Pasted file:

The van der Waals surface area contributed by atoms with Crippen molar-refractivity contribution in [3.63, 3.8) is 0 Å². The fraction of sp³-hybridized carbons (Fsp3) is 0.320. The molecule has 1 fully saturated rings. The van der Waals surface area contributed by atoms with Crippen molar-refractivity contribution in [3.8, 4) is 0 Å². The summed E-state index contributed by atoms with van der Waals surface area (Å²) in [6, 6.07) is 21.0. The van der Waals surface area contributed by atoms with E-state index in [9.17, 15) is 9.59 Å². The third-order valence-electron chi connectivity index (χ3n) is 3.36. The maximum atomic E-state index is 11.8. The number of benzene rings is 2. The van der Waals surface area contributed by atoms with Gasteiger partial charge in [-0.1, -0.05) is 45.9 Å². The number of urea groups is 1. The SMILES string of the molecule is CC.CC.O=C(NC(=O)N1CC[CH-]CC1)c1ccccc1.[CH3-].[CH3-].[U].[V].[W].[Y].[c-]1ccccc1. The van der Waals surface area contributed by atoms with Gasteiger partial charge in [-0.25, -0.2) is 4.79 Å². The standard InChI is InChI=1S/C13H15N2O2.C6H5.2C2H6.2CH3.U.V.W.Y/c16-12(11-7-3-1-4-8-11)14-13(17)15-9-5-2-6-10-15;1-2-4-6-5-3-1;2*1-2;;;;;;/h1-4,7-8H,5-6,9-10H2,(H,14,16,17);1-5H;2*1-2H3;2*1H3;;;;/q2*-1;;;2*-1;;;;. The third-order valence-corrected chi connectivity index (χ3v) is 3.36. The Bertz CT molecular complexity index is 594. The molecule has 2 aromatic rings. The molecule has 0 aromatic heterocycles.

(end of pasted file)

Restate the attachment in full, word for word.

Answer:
The van der Waals surface area contributed by atoms with Crippen molar-refractivity contribution in [3.63, 3.8) is 0 Å². The fraction of sp³-hybridized carbons (Fsp3) is 0.320. The molecule has 1 fully saturated rings. The van der Waals surface area contributed by atoms with Crippen molar-refractivity contribution in [3.8, 4) is 0 Å². The summed E-state index contributed by atoms with van der Waals surface area (Å²) in [6, 6.07) is 21.0. The van der Waals surface area contributed by atoms with E-state index in [9.17, 15) is 9.59 Å². The third-order valence-electron chi connectivity index (χ3n) is 3.36. The maximum atomic E-state index is 11.8. The number of benzene rings is 2. The van der Waals surface area contributed by atoms with Gasteiger partial charge in [-0.1, -0.05) is 45.9 Å². The number of urea groups is 1. The SMILES string of the molecule is CC.CC.O=C(NC(=O)N1CC[CH-]CC1)c1ccccc1.[CH3-].[CH3-].[U].[V].[W].[Y].[c-]1ccccc1. The van der Waals surface area contributed by atoms with Gasteiger partial charge in [-0.25, -0.2) is 4.79 Å². The standard InChI is InChI=1S/C13H15N2O2.C6H5.2C2H6.2CH3.U.V.W.Y/c16-12(11-7-3-1-4-8-11)14-13(17)15-9-5-2-6-10-15;1-2-4-6-5-3-1;2*1-2;;;;;;/h1-4,7-8H,5-6,9-10H2,(H,14,16,17);1-5H;2*1-2H3;2*1H3;;;;/q2*-1;;;2*-1;;;;. The third-order valence-corrected chi connectivity index (χ3v) is 3.36. The Bertz CT molecular complexity index is 594. The molecule has 2 aromatic rings. The molecule has 0 aromatic heterocycles.